But return to this same pond anytime from about seven in the evening through eight or nine the next morning and it's another world. When the sun sinks behind shoreline trees, owls screech and frogs start bellowing, a breath of coolness spreads over the waters. Insects hatch, minnows fin to the shallows, and gamefish begin to feed. Big predatory bass, trout and catfish are active at this time, and the temperatures make it a pleasure to go after them.

Fishing in the dark takes some getting used to, but once you make the transition you may be a convert, giving up the lure of daylight angling altogether. It's a rare chance for touch, smell and hearing to take precedence over the dominant sense of sight.

Another option is wet-wading a smallmouth river. The Shenandoah, Potomac, Cacapon, Monocacy, James, Susquehanna, Rappahannock, Rapaidan and Rivanna are just a few of the more popular bronzeback waters that bounce down rocky streambeds not too long a drive from Washington. Water in the 70s or low 80s lapping at you does much to relieve the bite of 90-degree air temperatures. Wear lightweight pants and socks, and an old pair of sneakers. Shorts don't offer enough protection; jeans are rough and chafing and hold too much water to be comfortable.

No need for a huge tackle box on these trips: Either wear a trout fishing vest and stuff your lures in it, or sew a few extra pockets on an old shirt that you can use specifically for this type of fishing. Repalas, Rebels, Beetle Spins, Mepps and a few curly-tailed grubs or marabou jigs will do nicely when cast with an ultralight spinning outfit on 4- or 6-pound line. Work the eddies below riffles, pocketwater behind bolders, deep pools and shorelines for an assortment of smallmouths, rockbass, bluegills and redbreast sunfish. This fishing is sure to knock the hurt out of the heat.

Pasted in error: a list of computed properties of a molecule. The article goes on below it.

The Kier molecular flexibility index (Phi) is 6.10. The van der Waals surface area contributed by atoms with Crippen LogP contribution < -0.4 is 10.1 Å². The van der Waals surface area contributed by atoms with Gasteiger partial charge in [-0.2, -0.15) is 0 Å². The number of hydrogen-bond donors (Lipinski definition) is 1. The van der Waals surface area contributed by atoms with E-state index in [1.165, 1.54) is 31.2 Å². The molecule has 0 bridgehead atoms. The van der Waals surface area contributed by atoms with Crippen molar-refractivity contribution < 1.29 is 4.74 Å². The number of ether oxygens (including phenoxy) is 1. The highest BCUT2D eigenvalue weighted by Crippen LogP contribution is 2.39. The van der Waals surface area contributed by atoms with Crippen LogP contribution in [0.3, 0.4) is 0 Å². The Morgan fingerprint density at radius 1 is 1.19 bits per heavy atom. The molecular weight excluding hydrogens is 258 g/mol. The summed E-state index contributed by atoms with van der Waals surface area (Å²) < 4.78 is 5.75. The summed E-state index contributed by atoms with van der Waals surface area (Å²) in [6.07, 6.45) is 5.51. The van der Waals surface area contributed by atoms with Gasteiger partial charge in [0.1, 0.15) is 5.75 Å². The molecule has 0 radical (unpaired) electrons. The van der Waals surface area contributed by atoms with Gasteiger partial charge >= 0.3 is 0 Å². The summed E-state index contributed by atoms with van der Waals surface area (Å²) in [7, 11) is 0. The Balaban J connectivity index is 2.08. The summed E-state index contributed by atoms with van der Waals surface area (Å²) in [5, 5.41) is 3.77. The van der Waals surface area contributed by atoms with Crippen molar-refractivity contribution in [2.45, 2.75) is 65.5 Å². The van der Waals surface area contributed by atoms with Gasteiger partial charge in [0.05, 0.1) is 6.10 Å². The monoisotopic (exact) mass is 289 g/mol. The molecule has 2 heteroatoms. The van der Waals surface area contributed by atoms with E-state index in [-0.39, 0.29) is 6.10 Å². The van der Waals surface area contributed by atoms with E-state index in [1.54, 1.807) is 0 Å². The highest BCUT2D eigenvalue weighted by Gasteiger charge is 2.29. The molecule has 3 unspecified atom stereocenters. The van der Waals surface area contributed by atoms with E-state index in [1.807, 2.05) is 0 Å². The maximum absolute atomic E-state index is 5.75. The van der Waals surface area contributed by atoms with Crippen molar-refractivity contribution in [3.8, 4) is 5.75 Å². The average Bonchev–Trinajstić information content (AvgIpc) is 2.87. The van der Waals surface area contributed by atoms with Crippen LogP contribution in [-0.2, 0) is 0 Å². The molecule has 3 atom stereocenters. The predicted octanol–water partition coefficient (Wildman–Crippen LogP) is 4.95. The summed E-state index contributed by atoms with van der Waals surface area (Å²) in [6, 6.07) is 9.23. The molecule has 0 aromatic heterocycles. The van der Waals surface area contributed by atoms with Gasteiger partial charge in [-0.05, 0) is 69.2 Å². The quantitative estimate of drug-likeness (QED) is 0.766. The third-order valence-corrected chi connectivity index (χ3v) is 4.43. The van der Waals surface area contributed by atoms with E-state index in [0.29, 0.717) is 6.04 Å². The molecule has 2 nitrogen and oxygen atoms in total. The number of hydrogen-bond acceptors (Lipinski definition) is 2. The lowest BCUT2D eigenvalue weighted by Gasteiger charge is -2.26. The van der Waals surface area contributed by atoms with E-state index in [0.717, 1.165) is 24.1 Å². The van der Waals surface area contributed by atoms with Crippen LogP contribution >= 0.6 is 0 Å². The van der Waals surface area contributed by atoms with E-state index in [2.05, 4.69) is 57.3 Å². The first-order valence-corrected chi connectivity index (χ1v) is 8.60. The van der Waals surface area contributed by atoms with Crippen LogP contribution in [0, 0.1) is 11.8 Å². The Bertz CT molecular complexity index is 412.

A final way to combat summer heat is to hike into one of the 40-odd trout streams churning down the slopes of the Blue Ridge Mountains in Shenandoah National Park. Almost all of these streams have thriving populations of native brookies, and the only way to reach them is with a one- to three-hour hike. You can trek down from Skyline Drive to most of them, or forge up from backcountry roads. The upper reaches offer the best fishing.

Don't expect any giants; a 12-incher is a very good fish here. You'll have to work hard to take fish over the eight-inch minimum, but it's often possible to catch as many as 20 or 30 small trout in a leisurely afternoon. The sparkle and life of these colorful trout makes it a rare pleasure, even if most are tiny. Lofty pines, spruce and smaller dogwoods and elms provide a rich canopy of shade; coupled with the elevation, it makes the park streams lovely and cool on all but the most brutally hot days.

To fully tap the pleasure of these streams, get a back-country camping permit from a park office, take along a skillet and sleeping bag and make it an overnighter. You'll have a hard time remembering what it was like back in the blistering, muggy city. CAPTION: Picture, SMALLMOUTH BASS, REDBREAST SUNFISH, CRAPPIE AND ROCK BASS, AND TWO FRIENDS. By Gerald Almy.